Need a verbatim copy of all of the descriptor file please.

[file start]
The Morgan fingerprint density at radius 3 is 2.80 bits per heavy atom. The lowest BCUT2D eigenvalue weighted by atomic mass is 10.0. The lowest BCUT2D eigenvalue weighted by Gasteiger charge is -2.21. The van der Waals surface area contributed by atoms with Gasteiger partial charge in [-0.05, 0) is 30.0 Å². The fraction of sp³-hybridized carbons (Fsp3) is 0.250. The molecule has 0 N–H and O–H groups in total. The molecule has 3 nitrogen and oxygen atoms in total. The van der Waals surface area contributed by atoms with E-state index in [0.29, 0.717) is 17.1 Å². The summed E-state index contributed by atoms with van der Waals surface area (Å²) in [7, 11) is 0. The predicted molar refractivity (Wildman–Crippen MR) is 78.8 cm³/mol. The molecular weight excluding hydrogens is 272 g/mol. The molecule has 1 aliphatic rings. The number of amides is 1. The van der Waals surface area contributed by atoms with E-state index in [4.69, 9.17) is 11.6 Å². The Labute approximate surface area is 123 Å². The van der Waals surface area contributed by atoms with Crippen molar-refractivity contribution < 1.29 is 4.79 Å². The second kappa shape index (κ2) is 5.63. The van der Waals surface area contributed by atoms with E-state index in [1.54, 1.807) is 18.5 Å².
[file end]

The Morgan fingerprint density at radius 3 is 2.80 bits per heavy atom. The lowest BCUT2D eigenvalue weighted by atomic mass is 10.0. The lowest BCUT2D eigenvalue weighted by Gasteiger charge is -2.21. The van der Waals surface area contributed by atoms with Gasteiger partial charge in [-0.05, 0) is 30.0 Å². The fraction of sp³-hybridized carbons (Fsp3) is 0.250. The molecule has 0 N–H and O–H groups in total. The molecule has 3 nitrogen and oxygen atoms in total. The van der Waals surface area contributed by atoms with E-state index in [0.29, 0.717) is 17.1 Å². The summed E-state index contributed by atoms with van der Waals surface area (Å²) in [7, 11) is 0. The predicted molar refractivity (Wildman–Crippen MR) is 78.8 cm³/mol. The molecular weight excluding hydrogens is 272 g/mol. The molecule has 1 aliphatic rings. The number of amides is 1. The van der Waals surface area contributed by atoms with E-state index in [4.69, 9.17) is 11.6 Å². The Labute approximate surface area is 123 Å². The van der Waals surface area contributed by atoms with Crippen molar-refractivity contribution < 1.29 is 4.79 Å². The second kappa shape index (κ2) is 5.63. The van der Waals surface area contributed by atoms with E-state index in [1.54, 1.807) is 18.5 Å².